These days, Japan’s population (126,981,371 on June 19, 2014) is declining severely, caused by low birth rate and next to nothing immigration. As a result, Japan experiences a huge aging problem, what will lead to a population of which people aged over 65 account for at least 40% of it. (source) At present in Japan, the rate of this population group is 30%, making up for the oldest population worldwide. (source) Low birth rate is a development that can be observed in various countries, although the country with the lowest birth rate is without doubt Japan (7.64 births per thousand).
Remarkable as well is the extreme low rate of immigration. Currently in Japan, 98.5% is ethnic Japanese, 0.5% Korean, 0.4% Chinese and all other nationalities do not exceed 0.6%. To compare with Belgium, where 11% of the population is not ethnic Belgian, this is ridiculously low. (source)
Recently, the government reported to consider boosting the number of immigrants for the benefit of a long-term economic growth. Japan would accept 200,000 immigrants a year. (source) Doctors, nurses and care-givers are mostly welcome, as in 2050 worker-to-retiree ratio will be 1,55:1. (source) The immigration and naturalization procedure is not easy, however. Especially language requirements are tough. In 2011, only 15 of 285 Indonesian nurses passed the test in Japanese, full of complex medical terminology. (source) The others, although qualified nurses but not able to read kanji that well, were sent home. Maximum 2000 non-Japanese with a “high degree of capability” (high salary, Ph.D or specialized knowledge) on the contrary are surprisingly not expected to achieve a certain Japanese fluency (source). It looks like Japan is rather hesitant to accept foreigners.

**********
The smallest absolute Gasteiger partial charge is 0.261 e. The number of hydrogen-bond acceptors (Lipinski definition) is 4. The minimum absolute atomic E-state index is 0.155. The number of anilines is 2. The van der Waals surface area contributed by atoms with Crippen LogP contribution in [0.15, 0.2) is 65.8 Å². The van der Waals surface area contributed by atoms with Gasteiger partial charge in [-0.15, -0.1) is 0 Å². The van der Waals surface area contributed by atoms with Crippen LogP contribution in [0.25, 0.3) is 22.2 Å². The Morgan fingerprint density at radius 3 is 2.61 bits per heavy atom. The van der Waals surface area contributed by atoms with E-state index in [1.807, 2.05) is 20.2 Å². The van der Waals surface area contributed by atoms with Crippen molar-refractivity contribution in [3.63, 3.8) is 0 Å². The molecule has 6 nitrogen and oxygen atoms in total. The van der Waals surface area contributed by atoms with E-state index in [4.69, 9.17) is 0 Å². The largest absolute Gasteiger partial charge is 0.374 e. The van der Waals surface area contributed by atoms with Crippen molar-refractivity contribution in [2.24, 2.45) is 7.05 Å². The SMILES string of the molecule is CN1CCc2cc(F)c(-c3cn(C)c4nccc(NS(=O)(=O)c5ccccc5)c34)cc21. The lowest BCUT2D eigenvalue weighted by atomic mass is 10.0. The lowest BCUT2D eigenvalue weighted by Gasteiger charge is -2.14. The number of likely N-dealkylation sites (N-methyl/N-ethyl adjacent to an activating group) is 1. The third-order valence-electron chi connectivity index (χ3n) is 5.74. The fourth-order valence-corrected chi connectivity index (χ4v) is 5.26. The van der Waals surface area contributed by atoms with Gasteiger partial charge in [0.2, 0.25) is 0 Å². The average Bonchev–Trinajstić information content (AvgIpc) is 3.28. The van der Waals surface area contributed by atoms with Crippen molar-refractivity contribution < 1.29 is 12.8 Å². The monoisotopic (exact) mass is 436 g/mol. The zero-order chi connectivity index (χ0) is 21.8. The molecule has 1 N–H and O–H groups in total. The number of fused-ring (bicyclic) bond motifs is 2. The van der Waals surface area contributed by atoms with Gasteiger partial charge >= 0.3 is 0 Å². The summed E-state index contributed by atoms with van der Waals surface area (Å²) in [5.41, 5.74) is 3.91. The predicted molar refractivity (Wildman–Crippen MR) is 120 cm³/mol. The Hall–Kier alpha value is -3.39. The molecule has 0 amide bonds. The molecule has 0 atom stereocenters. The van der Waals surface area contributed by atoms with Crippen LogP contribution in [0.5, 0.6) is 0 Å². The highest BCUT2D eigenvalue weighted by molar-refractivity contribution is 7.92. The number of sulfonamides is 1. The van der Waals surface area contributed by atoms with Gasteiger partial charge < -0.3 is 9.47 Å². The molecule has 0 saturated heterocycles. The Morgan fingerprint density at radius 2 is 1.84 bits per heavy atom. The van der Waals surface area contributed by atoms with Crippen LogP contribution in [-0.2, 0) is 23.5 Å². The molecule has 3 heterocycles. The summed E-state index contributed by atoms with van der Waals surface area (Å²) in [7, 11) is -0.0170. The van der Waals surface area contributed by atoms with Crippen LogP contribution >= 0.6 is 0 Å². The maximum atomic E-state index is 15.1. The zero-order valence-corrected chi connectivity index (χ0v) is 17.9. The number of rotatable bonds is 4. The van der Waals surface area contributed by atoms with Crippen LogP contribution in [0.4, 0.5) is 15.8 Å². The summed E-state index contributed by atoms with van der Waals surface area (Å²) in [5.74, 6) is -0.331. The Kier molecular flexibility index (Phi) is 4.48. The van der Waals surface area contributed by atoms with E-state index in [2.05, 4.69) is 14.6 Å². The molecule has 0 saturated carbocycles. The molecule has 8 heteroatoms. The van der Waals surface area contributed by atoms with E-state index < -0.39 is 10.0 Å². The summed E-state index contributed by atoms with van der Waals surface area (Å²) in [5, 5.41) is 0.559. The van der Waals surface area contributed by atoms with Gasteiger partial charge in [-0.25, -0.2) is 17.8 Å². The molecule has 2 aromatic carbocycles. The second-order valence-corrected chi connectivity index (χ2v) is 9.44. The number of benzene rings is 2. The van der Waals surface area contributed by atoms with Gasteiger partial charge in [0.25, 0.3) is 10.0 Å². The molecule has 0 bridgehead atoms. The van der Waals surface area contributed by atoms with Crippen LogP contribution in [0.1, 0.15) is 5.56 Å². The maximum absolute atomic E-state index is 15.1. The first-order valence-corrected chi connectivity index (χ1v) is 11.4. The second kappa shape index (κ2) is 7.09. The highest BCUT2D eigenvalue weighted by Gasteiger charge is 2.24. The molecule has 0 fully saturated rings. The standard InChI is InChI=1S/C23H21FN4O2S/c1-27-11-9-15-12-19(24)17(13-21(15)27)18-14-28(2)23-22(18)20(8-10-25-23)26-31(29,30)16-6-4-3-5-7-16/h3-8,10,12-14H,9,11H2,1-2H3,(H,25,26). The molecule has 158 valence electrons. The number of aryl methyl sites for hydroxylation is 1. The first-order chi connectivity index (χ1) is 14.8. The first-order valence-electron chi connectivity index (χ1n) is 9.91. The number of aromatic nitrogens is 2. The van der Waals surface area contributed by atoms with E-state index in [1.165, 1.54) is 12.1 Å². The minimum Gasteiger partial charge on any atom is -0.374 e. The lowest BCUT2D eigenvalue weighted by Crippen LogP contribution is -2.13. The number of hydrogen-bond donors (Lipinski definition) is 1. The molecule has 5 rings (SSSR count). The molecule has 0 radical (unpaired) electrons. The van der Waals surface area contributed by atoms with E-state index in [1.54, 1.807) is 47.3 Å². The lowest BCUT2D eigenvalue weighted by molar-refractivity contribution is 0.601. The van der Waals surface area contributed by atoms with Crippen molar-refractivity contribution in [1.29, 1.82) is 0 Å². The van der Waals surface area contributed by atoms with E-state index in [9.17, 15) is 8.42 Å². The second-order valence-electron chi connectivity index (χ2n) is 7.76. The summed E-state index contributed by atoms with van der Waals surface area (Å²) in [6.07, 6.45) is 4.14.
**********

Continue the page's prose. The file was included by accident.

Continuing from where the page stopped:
Jon Heese, foreign-born politician in Japan, mentions three reasons for this aversion. Firstly, people fear change. Secondly, until recently Japanese people grew up with the idea of “fearing foreigners”. They believe foreigners are more likely to commit crimes. Thirdly, there is excessive nationalism in Japan. (source)
But there are success stories about foreigners becoming Japanese as well. In this post, I will focus on naturalized Westerners, as I believe it is more difficult for non Asian people to assimilate.
How could we not start with William Adams a.k.a. Miura Anjin 三浦按針 (1564 – 1620), the first Westerner to be “naturalized”? In 1600 sailor Adams and 8 other members of the remaining crew of the Dutch vessel “De Liefde” stranded in Japan and were captured. But instead of the crucifix that awaited most “foreign pirates”, Adams was lucky. Shogun Ieyasu Tokugawa appointed him as his diplomatic and trade advisor. For his contributions to Western style shipbuilding in Japan, Adams was rewarded with a high salary, a big house, the title of samurai and many precious gifts. Adams himself thought highly of Japan, its people and the shogun:
The people of this Land of Japan are good of nature, curteous above measure, and valiant in war: their justice is severely executed without any partiality upon transgressors of the law. They are governed in great civility. I mean, not a land better governed in the world by civil policy. The people be very superstitious in their religion, and are of diverse opinions. (William Adams’s letter to Bantam, 1612)